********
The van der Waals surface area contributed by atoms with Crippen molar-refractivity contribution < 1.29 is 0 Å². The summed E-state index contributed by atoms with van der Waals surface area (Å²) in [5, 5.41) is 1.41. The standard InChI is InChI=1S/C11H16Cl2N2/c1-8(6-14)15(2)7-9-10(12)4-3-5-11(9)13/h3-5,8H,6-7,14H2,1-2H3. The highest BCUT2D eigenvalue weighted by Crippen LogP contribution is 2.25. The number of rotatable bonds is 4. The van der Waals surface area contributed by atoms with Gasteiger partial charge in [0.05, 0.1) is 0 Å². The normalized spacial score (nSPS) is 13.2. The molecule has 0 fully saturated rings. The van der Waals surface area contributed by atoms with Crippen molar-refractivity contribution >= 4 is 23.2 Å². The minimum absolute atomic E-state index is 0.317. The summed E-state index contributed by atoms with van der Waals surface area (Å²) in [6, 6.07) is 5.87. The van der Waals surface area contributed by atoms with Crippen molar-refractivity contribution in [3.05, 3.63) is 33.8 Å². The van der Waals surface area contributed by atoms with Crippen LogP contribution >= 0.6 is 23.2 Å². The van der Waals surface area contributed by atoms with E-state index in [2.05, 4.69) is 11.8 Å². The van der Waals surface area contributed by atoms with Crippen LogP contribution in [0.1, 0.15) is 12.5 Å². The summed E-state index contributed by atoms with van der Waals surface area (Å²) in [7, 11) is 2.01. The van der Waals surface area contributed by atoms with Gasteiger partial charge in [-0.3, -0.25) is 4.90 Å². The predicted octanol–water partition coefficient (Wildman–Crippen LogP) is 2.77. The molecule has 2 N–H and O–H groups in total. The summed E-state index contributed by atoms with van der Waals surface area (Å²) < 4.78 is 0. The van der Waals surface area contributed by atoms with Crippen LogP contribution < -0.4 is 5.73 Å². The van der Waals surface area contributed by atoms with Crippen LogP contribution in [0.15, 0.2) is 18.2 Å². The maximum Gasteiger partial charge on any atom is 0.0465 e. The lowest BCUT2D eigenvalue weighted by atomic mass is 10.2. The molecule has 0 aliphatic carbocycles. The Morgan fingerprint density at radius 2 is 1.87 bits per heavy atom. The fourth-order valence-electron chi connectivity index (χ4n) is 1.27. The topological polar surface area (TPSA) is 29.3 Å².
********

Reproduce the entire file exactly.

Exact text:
The van der Waals surface area contributed by atoms with Crippen molar-refractivity contribution < 1.29 is 0 Å². The summed E-state index contributed by atoms with van der Waals surface area (Å²) in [5, 5.41) is 1.41. The standard InChI is InChI=1S/C11H16Cl2N2/c1-8(6-14)15(2)7-9-10(12)4-3-5-11(9)13/h3-5,8H,6-7,14H2,1-2H3. The highest BCUT2D eigenvalue weighted by Crippen LogP contribution is 2.25. The number of rotatable bonds is 4. The van der Waals surface area contributed by atoms with Gasteiger partial charge in [0.05, 0.1) is 0 Å². The normalized spacial score (nSPS) is 13.2. The molecule has 0 fully saturated rings. The van der Waals surface area contributed by atoms with Crippen molar-refractivity contribution >= 4 is 23.2 Å². The minimum absolute atomic E-state index is 0.317. The summed E-state index contributed by atoms with van der Waals surface area (Å²) in [6, 6.07) is 5.87. The van der Waals surface area contributed by atoms with Crippen molar-refractivity contribution in [3.05, 3.63) is 33.8 Å². The van der Waals surface area contributed by atoms with Crippen LogP contribution >= 0.6 is 23.2 Å². The van der Waals surface area contributed by atoms with E-state index in [2.05, 4.69) is 11.8 Å². The van der Waals surface area contributed by atoms with Crippen LogP contribution in [0.1, 0.15) is 12.5 Å². The summed E-state index contributed by atoms with van der Waals surface area (Å²) in [7, 11) is 2.01. The van der Waals surface area contributed by atoms with Gasteiger partial charge in [-0.3, -0.25) is 4.90 Å². The predicted octanol–water partition coefficient (Wildman–Crippen LogP) is 2.77. The molecule has 2 N–H and O–H groups in total. The summed E-state index contributed by atoms with van der Waals surface area (Å²) < 4.78 is 0. The van der Waals surface area contributed by atoms with Crippen LogP contribution < -0.4 is 5.73 Å². The van der Waals surface area contributed by atoms with Crippen LogP contribution in [0.15, 0.2) is 18.2 Å². The maximum Gasteiger partial charge on any atom is 0.0465 e. The lowest BCUT2D eigenvalue weighted by atomic mass is 10.2. The molecule has 0 aliphatic carbocycles. The Morgan fingerprint density at radius 2 is 1.87 bits per heavy atom. The fourth-order valence-electron chi connectivity index (χ4n) is 1.27. The topological polar surface area (TPSA) is 29.3 Å².